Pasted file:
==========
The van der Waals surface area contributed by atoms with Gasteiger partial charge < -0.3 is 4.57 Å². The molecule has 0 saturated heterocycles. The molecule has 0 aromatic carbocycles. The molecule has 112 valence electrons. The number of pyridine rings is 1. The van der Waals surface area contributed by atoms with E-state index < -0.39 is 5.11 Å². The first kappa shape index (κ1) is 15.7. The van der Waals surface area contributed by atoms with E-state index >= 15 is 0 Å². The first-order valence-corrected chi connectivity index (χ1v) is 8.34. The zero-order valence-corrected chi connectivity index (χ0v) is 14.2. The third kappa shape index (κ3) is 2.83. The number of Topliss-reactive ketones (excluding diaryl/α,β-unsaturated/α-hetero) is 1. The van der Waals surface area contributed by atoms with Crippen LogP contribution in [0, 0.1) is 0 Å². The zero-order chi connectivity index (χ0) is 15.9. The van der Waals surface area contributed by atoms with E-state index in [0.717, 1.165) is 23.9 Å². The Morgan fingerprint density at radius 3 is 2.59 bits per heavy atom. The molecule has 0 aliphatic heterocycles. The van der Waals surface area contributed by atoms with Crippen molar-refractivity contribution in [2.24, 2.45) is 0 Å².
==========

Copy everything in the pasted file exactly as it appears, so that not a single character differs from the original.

The van der Waals surface area contributed by atoms with Gasteiger partial charge < -0.3 is 4.57 Å². The molecule has 0 saturated heterocycles. The molecule has 0 aromatic carbocycles. The molecule has 112 valence electrons. The number of pyridine rings is 1. The van der Waals surface area contributed by atoms with E-state index < -0.39 is 5.11 Å². The first kappa shape index (κ1) is 15.7. The van der Waals surface area contributed by atoms with E-state index >= 15 is 0 Å². The first-order valence-corrected chi connectivity index (χ1v) is 8.34. The zero-order valence-corrected chi connectivity index (χ0v) is 14.2. The third kappa shape index (κ3) is 2.83. The number of Topliss-reactive ketones (excluding diaryl/α,β-unsaturated/α-hetero) is 1. The van der Waals surface area contributed by atoms with Crippen LogP contribution in [0, 0.1) is 0 Å². The zero-order chi connectivity index (χ0) is 15.9. The van der Waals surface area contributed by atoms with E-state index in [0.717, 1.165) is 23.9 Å². The Morgan fingerprint density at radius 3 is 2.59 bits per heavy atom. The molecule has 0 aliphatic heterocycles. The van der Waals surface area contributed by atoms with Crippen molar-refractivity contribution in [2.24, 2.45) is 0 Å².